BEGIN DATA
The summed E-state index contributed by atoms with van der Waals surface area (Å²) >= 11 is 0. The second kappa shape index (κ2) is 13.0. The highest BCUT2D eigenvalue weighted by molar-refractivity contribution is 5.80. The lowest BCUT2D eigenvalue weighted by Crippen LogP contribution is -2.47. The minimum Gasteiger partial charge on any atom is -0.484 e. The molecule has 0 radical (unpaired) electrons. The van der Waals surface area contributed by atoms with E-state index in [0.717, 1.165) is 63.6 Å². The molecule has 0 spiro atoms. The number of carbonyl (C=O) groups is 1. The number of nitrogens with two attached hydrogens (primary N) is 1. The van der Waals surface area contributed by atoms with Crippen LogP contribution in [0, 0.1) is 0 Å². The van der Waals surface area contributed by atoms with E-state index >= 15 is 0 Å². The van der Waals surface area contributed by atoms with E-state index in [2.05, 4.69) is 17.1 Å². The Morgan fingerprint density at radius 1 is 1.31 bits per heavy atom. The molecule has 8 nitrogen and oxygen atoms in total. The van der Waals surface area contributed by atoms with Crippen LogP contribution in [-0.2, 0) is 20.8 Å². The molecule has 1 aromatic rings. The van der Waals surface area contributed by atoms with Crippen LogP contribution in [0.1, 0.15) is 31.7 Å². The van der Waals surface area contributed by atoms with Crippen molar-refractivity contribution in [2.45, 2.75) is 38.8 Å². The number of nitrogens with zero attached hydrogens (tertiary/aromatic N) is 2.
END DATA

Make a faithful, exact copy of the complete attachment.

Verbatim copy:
The summed E-state index contributed by atoms with van der Waals surface area (Å²) >= 11 is 0. The second kappa shape index (κ2) is 13.0. The highest BCUT2D eigenvalue weighted by molar-refractivity contribution is 5.80. The lowest BCUT2D eigenvalue weighted by Crippen LogP contribution is -2.47. The minimum Gasteiger partial charge on any atom is -0.484 e. The molecule has 0 radical (unpaired) electrons. The van der Waals surface area contributed by atoms with E-state index in [0.717, 1.165) is 63.6 Å². The molecule has 0 spiro atoms. The number of carbonyl (C=O) groups is 1. The number of nitrogens with two attached hydrogens (primary N) is 1. The van der Waals surface area contributed by atoms with Crippen LogP contribution in [0, 0.1) is 0 Å². The van der Waals surface area contributed by atoms with E-state index >= 15 is 0 Å². The van der Waals surface area contributed by atoms with E-state index in [2.05, 4.69) is 17.1 Å². The Morgan fingerprint density at radius 1 is 1.31 bits per heavy atom. The molecule has 8 nitrogen and oxygen atoms in total. The van der Waals surface area contributed by atoms with Crippen LogP contribution in [-0.2, 0) is 20.8 Å². The molecule has 1 aromatic rings. The van der Waals surface area contributed by atoms with Crippen LogP contribution in [0.1, 0.15) is 31.7 Å². The van der Waals surface area contributed by atoms with Crippen molar-refractivity contribution in [2.45, 2.75) is 38.8 Å². The number of nitrogens with zero attached hydrogens (tertiary/aromatic N) is 2.